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Oct 24, 2015 1070
Bless those who persecute you; bless and do not curse (Rom. 12:14).
As Jesus was being nailed to his cross he prayed that the Father would forgive those who treated him so cruelly (Matt. 23:34).
One of the felons who was crucified with Jesus hurled insults at him (Matt 23:39). The other felon, however, who had accepted Jesus as his Lord and Saviour, defended Jesus (Luke 23:40-42). Although he suffered as much pain as his fellow criminal, he didn’t allow that pain to obscure his vision of who was really crucified beside him—one who did not deserve to be there.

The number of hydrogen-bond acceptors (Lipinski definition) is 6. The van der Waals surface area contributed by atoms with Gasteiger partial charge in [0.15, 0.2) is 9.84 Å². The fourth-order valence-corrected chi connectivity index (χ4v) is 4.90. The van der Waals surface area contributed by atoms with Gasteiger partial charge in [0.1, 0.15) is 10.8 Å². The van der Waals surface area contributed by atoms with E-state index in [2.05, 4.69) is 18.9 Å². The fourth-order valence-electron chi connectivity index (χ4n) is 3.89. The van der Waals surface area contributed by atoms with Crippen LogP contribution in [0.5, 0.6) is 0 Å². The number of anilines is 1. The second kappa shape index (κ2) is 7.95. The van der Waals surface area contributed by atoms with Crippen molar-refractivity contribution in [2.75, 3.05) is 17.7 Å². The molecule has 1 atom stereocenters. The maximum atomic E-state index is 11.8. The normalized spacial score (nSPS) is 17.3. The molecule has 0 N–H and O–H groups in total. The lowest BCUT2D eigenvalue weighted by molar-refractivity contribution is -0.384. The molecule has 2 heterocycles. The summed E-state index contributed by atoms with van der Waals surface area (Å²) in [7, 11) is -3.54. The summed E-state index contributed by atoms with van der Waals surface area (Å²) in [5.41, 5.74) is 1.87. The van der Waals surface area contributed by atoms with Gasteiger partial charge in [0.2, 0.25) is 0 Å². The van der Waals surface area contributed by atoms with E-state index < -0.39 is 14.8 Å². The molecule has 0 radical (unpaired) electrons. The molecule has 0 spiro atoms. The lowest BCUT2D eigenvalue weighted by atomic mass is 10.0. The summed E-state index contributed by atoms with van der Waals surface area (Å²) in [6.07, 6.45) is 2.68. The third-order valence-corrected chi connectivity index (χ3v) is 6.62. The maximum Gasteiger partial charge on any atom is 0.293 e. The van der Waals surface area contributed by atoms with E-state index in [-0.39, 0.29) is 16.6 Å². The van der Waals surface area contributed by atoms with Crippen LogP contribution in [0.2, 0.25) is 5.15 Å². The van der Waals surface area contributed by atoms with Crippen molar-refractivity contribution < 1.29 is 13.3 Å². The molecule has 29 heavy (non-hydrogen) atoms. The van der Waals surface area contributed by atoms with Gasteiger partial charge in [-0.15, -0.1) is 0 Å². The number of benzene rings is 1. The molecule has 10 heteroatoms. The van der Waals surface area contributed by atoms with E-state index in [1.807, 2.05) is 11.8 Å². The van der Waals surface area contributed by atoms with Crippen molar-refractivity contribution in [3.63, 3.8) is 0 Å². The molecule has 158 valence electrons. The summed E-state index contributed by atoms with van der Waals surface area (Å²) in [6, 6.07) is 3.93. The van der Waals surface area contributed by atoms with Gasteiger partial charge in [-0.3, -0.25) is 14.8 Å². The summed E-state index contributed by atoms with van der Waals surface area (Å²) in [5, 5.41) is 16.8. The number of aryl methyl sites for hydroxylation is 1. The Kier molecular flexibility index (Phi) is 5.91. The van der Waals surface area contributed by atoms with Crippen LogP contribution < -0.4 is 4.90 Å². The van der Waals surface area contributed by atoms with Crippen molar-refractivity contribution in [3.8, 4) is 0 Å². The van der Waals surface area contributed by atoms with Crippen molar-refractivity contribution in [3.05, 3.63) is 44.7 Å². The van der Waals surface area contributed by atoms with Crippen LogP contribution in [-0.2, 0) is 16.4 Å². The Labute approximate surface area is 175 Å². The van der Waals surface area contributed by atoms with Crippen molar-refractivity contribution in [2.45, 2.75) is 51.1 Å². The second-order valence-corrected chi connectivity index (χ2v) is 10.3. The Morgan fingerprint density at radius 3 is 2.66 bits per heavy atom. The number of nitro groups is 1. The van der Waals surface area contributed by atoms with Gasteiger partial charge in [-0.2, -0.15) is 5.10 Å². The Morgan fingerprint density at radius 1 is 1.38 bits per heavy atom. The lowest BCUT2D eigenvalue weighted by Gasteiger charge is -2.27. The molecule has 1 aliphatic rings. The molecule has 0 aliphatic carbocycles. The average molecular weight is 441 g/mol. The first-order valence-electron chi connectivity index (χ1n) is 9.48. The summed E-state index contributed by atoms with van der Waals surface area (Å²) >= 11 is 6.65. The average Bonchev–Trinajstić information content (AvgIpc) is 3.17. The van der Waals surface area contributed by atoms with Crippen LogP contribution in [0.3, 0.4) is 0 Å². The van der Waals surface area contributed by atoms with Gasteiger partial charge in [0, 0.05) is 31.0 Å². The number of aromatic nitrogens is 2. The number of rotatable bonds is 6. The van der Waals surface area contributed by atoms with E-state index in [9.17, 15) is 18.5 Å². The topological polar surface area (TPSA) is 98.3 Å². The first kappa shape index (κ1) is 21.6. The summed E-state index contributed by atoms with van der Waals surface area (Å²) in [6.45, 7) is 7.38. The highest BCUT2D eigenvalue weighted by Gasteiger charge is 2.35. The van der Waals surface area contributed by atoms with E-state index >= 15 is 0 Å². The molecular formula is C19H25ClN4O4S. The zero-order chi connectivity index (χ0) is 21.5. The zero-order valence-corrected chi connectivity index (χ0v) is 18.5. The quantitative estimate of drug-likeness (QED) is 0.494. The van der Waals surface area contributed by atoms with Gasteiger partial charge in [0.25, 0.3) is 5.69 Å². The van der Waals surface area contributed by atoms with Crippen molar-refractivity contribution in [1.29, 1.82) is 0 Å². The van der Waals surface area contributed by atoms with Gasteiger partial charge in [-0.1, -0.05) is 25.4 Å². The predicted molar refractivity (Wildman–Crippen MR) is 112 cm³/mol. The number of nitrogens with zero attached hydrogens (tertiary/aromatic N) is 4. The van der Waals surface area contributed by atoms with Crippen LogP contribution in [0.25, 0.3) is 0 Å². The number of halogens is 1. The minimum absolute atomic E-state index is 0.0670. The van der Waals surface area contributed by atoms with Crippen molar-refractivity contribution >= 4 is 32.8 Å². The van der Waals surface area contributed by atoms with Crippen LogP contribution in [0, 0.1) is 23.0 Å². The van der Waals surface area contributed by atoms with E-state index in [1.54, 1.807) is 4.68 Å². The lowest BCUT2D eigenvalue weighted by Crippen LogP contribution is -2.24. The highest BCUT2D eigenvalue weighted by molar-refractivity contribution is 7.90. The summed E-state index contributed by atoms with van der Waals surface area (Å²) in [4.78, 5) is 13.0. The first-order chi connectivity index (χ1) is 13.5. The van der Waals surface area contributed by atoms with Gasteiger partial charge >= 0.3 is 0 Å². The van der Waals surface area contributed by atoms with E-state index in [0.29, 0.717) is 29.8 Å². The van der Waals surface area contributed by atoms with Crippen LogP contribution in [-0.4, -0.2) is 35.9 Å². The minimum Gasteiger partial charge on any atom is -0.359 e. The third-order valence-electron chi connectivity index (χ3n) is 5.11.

As Christians we must let Jesus rule our hearts and words especially in trying times because that’s when our witness will have the greatest impact for good.
A young man, showing off to his girlfriend, drove his car onto my neighbour’s lawn and gouged holes in it by spinning his wheels on the grass. I strode across the road and vented my anger on him.
Later, I regretted what I had done. I had thoroughly embarrassed that young man in front of his girlfriend, and if someone invited him to my church and he saw me there, I doubt that he would return.
How much better would it have been if I had kindly said to him, with a pat on his shoulder, “You surprise me by your actions because you look a very intelligent young man to me. Go on. Off you go now”.
We need to consider not only the long term impact of our words before we speak but also the manner in which we utter them. As followers of the Lord Jesus we should represent him in both speech and actions.